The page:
***In this two part series, take a trip down with me through the fall of the Utah Jazz. Once a Western Conference powerhouse and title contender, now searching for a winning season and more importantly an identity. Part one…***
The Utah Jazz continue to search for rock bottom. A collaborative effort of front office gaffs has left this once proud and successful franchise wilted and searching for their glory days. Ask a Jazz fan about the good old days, and before you finish your query their eyes light up as they reminisce about the days of Stockton to Malone and Jerry Sloan. They still want an offensive foul called on Jordan for his shaking of Byron Russell in Game 6 of the 1997 NBA Finals. Jordan haunts Utah more than any other place in the NBA. And as Utahns continue to hopelessly watch their only professional sports team flounder in the Western Conference, all they have to cling to are the memories of Stockton, Malone, and of course, the Jordan push off.
Fifteen years removed from that NBA Finals matchup with Jordan’s Bulls, the Utah Jazz have never returned to relevance. The franchise first arrived in Salt Lake City back in 1979. After struggling to stay afloat in New Orleans, the team’s front office recognized a similar “little big city” market in Salt Lake City with a history of unbridled enthusiasm for professional basketball (see the ABA’s Utah Stars).
The Jazz would struggle the first five years of their Utah residency, but then came the beginning of one of the league’s greatest dynasties. Larry H. Miller bought 50% of the team and ensured the Jazz used their 1984 draft pick on a scrappy, undervalued point guard from Gonzaga and their 1985 draft pick on a six-foot-nine-inch power forward from Louisiana. Both John Stockton and Karl Malone were NBA ready and their impact was immediately recognized by both the front office and the Jazz fan base. To say anyone could’ve predicted what these two would bring to the Utah Jazz and to the state of Utah is an understatement.
Despite Stockton and Malone’s impact on the team, the Jazz were still not quite championship ready. They were close. The playoffs would beckon them every spring, but the Finals would continue to elude them. Jerry Sloan would change that. Sloan arrived just as the Jazz were becoming consistent contenders. Through the early 90s, the Jazz began taking the final steps necessary to title contention in today’s professional sports world. The arrival of key pieces like Jeff Hornacek and Big 12 defensive specialist Greg Ostertag, as well as building a new arena in downtown Salt Lake City, the Delta Center became home to some of the greatest memories in Utah sports.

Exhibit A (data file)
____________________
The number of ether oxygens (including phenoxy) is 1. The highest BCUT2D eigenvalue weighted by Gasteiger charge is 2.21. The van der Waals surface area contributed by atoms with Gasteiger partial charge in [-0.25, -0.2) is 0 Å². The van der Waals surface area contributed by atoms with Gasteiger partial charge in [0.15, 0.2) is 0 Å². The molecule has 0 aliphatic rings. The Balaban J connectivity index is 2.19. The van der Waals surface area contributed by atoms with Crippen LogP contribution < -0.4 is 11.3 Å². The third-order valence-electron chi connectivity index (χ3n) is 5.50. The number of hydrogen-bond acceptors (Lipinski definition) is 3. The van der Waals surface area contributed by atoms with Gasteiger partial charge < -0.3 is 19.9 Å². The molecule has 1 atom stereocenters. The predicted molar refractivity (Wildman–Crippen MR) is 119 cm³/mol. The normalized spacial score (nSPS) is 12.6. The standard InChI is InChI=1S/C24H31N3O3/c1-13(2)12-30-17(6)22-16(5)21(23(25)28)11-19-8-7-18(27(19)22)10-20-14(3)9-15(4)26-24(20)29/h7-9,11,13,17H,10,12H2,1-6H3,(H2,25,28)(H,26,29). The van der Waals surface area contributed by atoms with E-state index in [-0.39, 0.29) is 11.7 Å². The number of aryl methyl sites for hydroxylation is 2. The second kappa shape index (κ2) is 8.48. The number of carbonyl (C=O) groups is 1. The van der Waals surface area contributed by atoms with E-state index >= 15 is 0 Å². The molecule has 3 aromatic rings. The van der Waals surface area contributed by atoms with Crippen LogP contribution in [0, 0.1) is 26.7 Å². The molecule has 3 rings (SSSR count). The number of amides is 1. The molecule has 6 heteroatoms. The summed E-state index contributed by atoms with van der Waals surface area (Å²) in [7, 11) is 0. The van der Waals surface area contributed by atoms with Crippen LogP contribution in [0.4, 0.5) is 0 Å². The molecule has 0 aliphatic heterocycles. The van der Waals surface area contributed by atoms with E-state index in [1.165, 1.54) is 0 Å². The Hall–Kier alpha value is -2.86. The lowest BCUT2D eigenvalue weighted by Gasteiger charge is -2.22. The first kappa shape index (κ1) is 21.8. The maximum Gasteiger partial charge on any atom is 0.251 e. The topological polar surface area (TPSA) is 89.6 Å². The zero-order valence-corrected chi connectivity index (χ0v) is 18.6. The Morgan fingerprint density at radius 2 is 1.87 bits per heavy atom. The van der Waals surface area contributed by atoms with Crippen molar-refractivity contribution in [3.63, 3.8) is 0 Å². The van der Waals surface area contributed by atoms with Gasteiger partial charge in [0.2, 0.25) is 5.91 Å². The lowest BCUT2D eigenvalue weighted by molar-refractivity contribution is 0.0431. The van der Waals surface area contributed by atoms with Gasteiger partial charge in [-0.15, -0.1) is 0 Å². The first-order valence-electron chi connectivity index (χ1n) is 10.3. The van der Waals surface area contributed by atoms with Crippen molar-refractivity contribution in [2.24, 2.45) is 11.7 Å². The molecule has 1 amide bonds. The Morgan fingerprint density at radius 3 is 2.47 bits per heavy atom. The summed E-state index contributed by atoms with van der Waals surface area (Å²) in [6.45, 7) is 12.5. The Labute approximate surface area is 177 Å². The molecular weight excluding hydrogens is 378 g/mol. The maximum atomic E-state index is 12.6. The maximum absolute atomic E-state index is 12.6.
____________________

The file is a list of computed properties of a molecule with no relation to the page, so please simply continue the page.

After battling with the Rockets and Supersonics during the early 90s, 1996 proved to be the year the Utah Jazz finally got out of the Western Conference and into the NBA Finals. With Stockton, Malone, Hornacek, Byron Russell, Antoine Carr, Howard Eisley, and Shandon Anderson, the Jazz appeared poised to bring home an NBA Title. Unfortunately, they had to go through one of the greatest teams in professional sports history: Michael Jordan, Scottie Pippen, Phil Jackson, and the Chicago Bulls.
The 1997 NBA Finals would be contentious, physical, and competitive. Salt Lake City was fevered with dreams of an NBA Championship. The Delta Center had become one of the most difficult places to play in the NBA, and its fans were disproving the notion that Utah houses, quiet, weirdo religious types. In fact, Utah had shown the world they were one of the strongest and most passionate fan bases in sports, drawing comparisons to Raider Nation.
After a difficult six game series, the Jazz would fall short of an NBA Championship. In 1998 they would return. And again the Chicago Bulls would be standing in their way. It didn’t take long for the contention and bad blood to boil. It was as if the 1997 Finals had never ended and they were back a year later picking up where they left off. Again the series was competitive with four of the first five games being decided by four points or less. Every fan of basketball knows how Game 6 in Salt Lake City ended. It’s the single most iconic memory in Utah Jazz history. But few would realize that Jordan holding his follow through atop the key with 6.8 seconds left would be the start of the Jazz Empire’s demise.
The Utah Jazz would never return to the NBA Finals again. The team that had stole the hearts of millions of Utahns slowly dissembled and Salt Lake City would never be the same. Jordan still haunts the city of Salt Lake and Jazz fans across the state. Sadly, the past fifteen years have offered little to erase that memory.